SXSW 2018: Half the Picture is Timely And Important

Gina Prince-Bythewood in HALF THE PICTURE. Photo Credit: Photo: Ashly Covington.

With a topic that could not be more timely with the gender parity among directors in Hollywood, Half the Picture is such an important film.

Amy Adrion, who directs the film, is a first-time director.  There’s a staggering statistic regarding female filmmakers in that 84% will become a one-time director.  A lot of this is due to financing or lack thereof.  It doesn’t have to be this way.  Studios can and should get better when it comes to employing women in film.

For a long time, Walt Disney Animation Studios took up an anti-women stance when it came to their hiring practices.  Along came Brenda Chapman and she was hired in 1987 only because she was a woman.  She broke a lot of barriers for women working in animation.  Chapman became the first woman to direct an animated feature from a major studio.  Nlot for Disney but when DreamWorks Pictures hired her for The Prince of Egypt (1998).  Chapman would later return to the Disney family.  She became the first woman to win an Oscar for Best Animated Feature with the release of Brave (2012).

The SXSW screenings come at an important time.  Filmmaker Miranda Bailey is launching a female alternative to Rotten Tomatoes titled Cherry Picks.  Rotten Tomatoes is among one of the subjects discussed in the film.  When it comes to film criticism, a number of top outlets still employ a large number of straight white male critics.  This hurts those films that largely target a female audience.  This is because men won’t connect to a film in the same way in which women would.  It’s disappointing on a huge number of levels because the Tomatometer can make or break a film.  It’s not just that but when it comes to film festivals, the positive reviews can hurt or help a film’s chance at acquiring a distribution deal.

These are just a few of the topics discussed in Half the Picture.  With a running time of just over 90 minutes, there’s a lot of conversation to be had from filmmakers and other industry veterans.  There’s only so much that can be said about why women don’t get the same opportunities as men to direct a film.  Take a look at the last recent weeks when it comes to Star Wars news.  Every single time that a filmmaker is announced to produce or direct a Star Wars film, it’s always a male and this is no longer acceptable.  This is another conversation in it’s own right.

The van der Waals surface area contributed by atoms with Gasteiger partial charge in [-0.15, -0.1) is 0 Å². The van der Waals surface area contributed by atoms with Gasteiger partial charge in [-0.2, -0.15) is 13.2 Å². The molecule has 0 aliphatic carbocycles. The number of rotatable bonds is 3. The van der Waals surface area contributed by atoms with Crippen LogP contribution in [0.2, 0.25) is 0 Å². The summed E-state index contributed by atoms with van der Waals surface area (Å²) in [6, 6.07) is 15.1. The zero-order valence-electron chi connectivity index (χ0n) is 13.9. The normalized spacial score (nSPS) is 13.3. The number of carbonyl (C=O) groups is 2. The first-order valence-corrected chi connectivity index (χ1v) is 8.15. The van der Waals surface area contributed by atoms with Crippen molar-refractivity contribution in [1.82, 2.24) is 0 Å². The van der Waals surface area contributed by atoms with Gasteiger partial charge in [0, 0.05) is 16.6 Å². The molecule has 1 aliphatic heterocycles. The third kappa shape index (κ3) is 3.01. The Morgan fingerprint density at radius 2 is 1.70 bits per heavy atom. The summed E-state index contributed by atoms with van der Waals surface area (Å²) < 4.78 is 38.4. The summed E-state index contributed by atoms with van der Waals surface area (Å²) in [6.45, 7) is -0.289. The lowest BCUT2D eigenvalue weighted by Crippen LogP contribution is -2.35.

What Adiron does with the film is amplify the conversation that is going on at the moment.  There are troubles facing female filmmakers.  One of them is the gender gap when it comes to paychecks.  Most importantly, this has to change.

Half the Picture ought to be required viewing for every single studio executive in the industry.

DIRECTOR: Amy Adrion
FEATURING:  Ava DuVernay, Lena Dunham, Jill Soloway, Karyn Kusama, Catherine Hardwicke, Miranda July, Kasi Lemmons, Mary Harron, Kimberly Peirce, Penelope Spheeris

An official selection of the 2018 SXSW Film Festival, Half the Picture screened as a Festival Favorite following the world premiere at the 2018 Sundance Film Festival.

Danielle Solzman

Danielle Solzman is native of Louisville, KY, and holds a BA in Public Relations from Northern Kentucky University and a MA in Media Communications from Webster University. She roots for her beloved Kentucky Wildcats, St. Louis Cardinals, Indianapolis Colts, and Boston Celtics. Living less than a mile away from Wrigley Field in Chicago, she is an active reader (sports/entertainment/history/biographies/select fiction) and involved with the Chicago improv scene. She also sees many movies and reviews them. She has previously written for Redbird Rants, Wildcat Blue Nation, and Hidden Remote/Flicksided. From April 2016 through May 2017, her film reviews can be found on Creators.

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